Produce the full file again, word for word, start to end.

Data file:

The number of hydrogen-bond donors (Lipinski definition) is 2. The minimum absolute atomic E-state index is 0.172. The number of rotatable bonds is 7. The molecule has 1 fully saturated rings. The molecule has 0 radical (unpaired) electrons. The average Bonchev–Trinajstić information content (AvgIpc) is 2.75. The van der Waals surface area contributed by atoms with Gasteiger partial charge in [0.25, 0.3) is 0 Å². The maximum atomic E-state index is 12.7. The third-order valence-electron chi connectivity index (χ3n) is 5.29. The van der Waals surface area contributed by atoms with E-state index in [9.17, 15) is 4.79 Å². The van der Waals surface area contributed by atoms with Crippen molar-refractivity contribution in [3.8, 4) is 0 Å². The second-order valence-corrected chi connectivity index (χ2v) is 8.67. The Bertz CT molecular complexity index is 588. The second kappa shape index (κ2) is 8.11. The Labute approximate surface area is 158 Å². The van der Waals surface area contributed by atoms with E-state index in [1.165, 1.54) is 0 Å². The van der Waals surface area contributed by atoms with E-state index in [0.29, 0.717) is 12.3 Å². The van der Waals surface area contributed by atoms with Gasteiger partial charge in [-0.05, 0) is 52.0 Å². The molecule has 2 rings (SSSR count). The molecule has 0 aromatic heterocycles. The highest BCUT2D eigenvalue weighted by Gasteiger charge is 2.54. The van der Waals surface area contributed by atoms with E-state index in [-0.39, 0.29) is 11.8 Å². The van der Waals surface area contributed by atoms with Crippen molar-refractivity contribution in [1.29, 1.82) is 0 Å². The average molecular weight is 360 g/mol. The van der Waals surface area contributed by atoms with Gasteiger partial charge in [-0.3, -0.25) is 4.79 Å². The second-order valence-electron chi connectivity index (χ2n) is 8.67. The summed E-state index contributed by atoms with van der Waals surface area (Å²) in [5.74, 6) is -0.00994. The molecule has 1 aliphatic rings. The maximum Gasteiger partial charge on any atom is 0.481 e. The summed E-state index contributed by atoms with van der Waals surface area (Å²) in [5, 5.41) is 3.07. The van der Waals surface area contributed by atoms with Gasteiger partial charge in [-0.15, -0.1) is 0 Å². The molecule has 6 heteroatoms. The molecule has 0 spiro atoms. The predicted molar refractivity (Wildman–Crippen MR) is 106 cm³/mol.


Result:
The number of hydrogen-bond donors (Lipinski definition) is 2. The minimum absolute atomic E-state index is 0.172. The number of rotatable bonds is 7. The molecule has 1 fully saturated rings. The molecule has 0 radical (unpaired) electrons. The average Bonchev–Trinajstić information content (AvgIpc) is 2.75. The van der Waals surface area contributed by atoms with Gasteiger partial charge in [0.25, 0.3) is 0 Å². The maximum atomic E-state index is 12.7. The third-order valence-electron chi connectivity index (χ3n) is 5.29. The van der Waals surface area contributed by atoms with E-state index in [9.17, 15) is 4.79 Å². The van der Waals surface area contributed by atoms with Crippen molar-refractivity contribution in [3.8, 4) is 0 Å². The second-order valence-corrected chi connectivity index (χ2v) is 8.67. The Bertz CT molecular complexity index is 588. The second kappa shape index (κ2) is 8.11. The Labute approximate surface area is 158 Å². The van der Waals surface area contributed by atoms with E-state index in [1.165, 1.54) is 0 Å². The van der Waals surface area contributed by atoms with E-state index in [0.29, 0.717) is 12.3 Å². The van der Waals surface area contributed by atoms with Gasteiger partial charge in [-0.05, 0) is 52.0 Å². The molecule has 2 rings (SSSR count). The molecule has 0 aromatic heterocycles. The highest BCUT2D eigenvalue weighted by Gasteiger charge is 2.54. The van der Waals surface area contributed by atoms with E-state index in [-0.39, 0.29) is 11.8 Å². The van der Waals surface area contributed by atoms with Crippen molar-refractivity contribution in [1.29, 1.82) is 0 Å². The average molecular weight is 360 g/mol. The van der Waals surface area contributed by atoms with Gasteiger partial charge in [-0.3, -0.25) is 4.79 Å². The second-order valence-electron chi connectivity index (χ2n) is 8.67. The summed E-state index contributed by atoms with van der Waals surface area (Å²) in [5.74, 6) is -0.00994. The molecule has 1 aliphatic rings. The maximum Gasteiger partial charge on any atom is 0.481 e. The summed E-state index contributed by atoms with van der Waals surface area (Å²) in [5, 5.41) is 3.07. The van der Waals surface area contributed by atoms with Gasteiger partial charge in [-0.15, -0.1) is 0 Å². The molecule has 6 heteroatoms. The molecule has 0 spiro atoms. The predicted molar refractivity (Wildman–Crippen MR) is 106 cm³/mol.